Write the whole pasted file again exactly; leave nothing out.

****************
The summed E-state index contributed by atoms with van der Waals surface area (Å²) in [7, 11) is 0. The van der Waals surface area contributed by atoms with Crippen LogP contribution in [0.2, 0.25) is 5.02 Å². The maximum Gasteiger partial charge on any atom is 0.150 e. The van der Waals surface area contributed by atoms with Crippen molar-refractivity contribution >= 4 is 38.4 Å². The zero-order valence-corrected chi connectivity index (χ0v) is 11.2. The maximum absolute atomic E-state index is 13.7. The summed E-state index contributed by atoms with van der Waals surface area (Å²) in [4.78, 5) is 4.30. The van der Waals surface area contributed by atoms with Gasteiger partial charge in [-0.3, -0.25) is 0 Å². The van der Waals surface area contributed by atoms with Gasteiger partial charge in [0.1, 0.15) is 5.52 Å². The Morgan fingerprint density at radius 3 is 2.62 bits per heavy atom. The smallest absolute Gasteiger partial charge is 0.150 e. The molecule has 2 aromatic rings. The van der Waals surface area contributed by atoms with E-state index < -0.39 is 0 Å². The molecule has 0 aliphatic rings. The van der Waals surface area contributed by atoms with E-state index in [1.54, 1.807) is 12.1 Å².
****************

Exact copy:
The summed E-state index contributed by atoms with van der Waals surface area (Å²) in [7, 11) is 0. The van der Waals surface area contributed by atoms with Crippen LogP contribution in [0.2, 0.25) is 5.02 Å². The maximum Gasteiger partial charge on any atom is 0.150 e. The van der Waals surface area contributed by atoms with Crippen molar-refractivity contribution >= 4 is 38.4 Å². The zero-order valence-corrected chi connectivity index (χ0v) is 11.2. The maximum absolute atomic E-state index is 13.7. The summed E-state index contributed by atoms with van der Waals surface area (Å²) in [4.78, 5) is 4.30. The van der Waals surface area contributed by atoms with Gasteiger partial charge in [-0.3, -0.25) is 0 Å². The van der Waals surface area contributed by atoms with Gasteiger partial charge in [0.1, 0.15) is 5.52 Å². The Morgan fingerprint density at radius 3 is 2.62 bits per heavy atom. The smallest absolute Gasteiger partial charge is 0.150 e. The molecule has 2 aromatic rings. The van der Waals surface area contributed by atoms with E-state index < -0.39 is 0 Å². The molecule has 0 aliphatic rings. The van der Waals surface area contributed by atoms with E-state index in [1.54, 1.807) is 12.1 Å².